This “First Five Steps to Take as a DEI Leader” series explores how you can set yourself up for both short and long-term success by laying out the first five steps to take in your first 90 days of starting a new DEI role. So that you get off to a strong start, the top five areas we recommend you focus on during this time are:
In part three of our series, we’re diving into the final two areas: Create a Vision & Secure Necessary Resources, and Set & Track Progress Towards Your Goals.
To make a significant impact at your organization, you’ll need to work with leaders and team members to create a vision for success and secure the appropriate resource. So, once you’ve collected and analyzed your organization’s data, prioritize having conversations around your organizational vision for DEI with key leaders and team members.
The following questions can help guide those conversations and help you gain the critical buy-in you need for success and change:
Then, work towards securing the resources that will help you successfully achieve that vision. Questions to consider include:
The challenges that DEI work addresses did not appear overnight. They are the result of decades of inequity in the workplace and are systemic in nature. Inasmuch, they will require you to set and track both short-term and long-term goals during your first 90 days.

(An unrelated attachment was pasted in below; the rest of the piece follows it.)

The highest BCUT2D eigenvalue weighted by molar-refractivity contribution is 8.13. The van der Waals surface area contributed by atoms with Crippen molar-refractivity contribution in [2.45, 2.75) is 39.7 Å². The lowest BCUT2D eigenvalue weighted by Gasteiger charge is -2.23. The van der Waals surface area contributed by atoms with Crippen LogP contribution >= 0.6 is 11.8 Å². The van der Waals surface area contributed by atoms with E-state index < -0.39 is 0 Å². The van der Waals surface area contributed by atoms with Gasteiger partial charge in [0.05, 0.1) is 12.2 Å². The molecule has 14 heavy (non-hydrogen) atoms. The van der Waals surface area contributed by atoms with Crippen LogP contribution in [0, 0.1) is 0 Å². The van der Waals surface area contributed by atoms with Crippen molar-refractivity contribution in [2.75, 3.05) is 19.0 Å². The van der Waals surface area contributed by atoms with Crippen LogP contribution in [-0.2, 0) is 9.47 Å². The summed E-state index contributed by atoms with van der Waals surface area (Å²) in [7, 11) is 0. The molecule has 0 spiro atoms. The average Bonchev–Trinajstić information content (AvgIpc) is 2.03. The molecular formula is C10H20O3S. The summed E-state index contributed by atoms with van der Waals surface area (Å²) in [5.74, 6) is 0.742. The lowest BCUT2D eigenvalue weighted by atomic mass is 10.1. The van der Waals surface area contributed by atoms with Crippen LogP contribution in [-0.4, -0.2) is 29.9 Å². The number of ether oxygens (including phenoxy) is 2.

The goals that you craft should align with the wider vision for DEI that you are trying to create at your organization. Make sure that short-term and long-term goals are grounded in SMART language (specific, measurable, achievable, relevant, and time-bound) and speak to the specific increases and decreases that you will need to see in order to observe your vision taking shape. For examples of DEI goals from well-known companies, check out this article.
Once you’ve settled on and put your goals in place, be intentional and vocal about sharing and socializing them with various stakeholders in your organization during those first 90 days and beyond. It also helps to mention, track, and celebrate progress towards accomplishing them in key meetings, especially company-wide meetings such as All Hands or quarterly leadership meetings. Doing so will help sustain momentum, enthusiasm, and commitment at your organization.
Finally, we’ve all heard the business adage, “What gets measured gets done.” These words ring very true in the DEI space. Check out a recent SGO podcast on DEI metrics and measurement for a deeper dive and some practical tips on measurement in the DEI space. Make sure that you are keeping track of movement around your goals, whether positive or negative, so that you can quickly adjust and iterate as need be.
We hope that you have enjoyed this series on the “First Five Steps to Take as a DEI Leader.” Have you been able to implement any of these steps? Do you have any additional tips to share? Please let us know!
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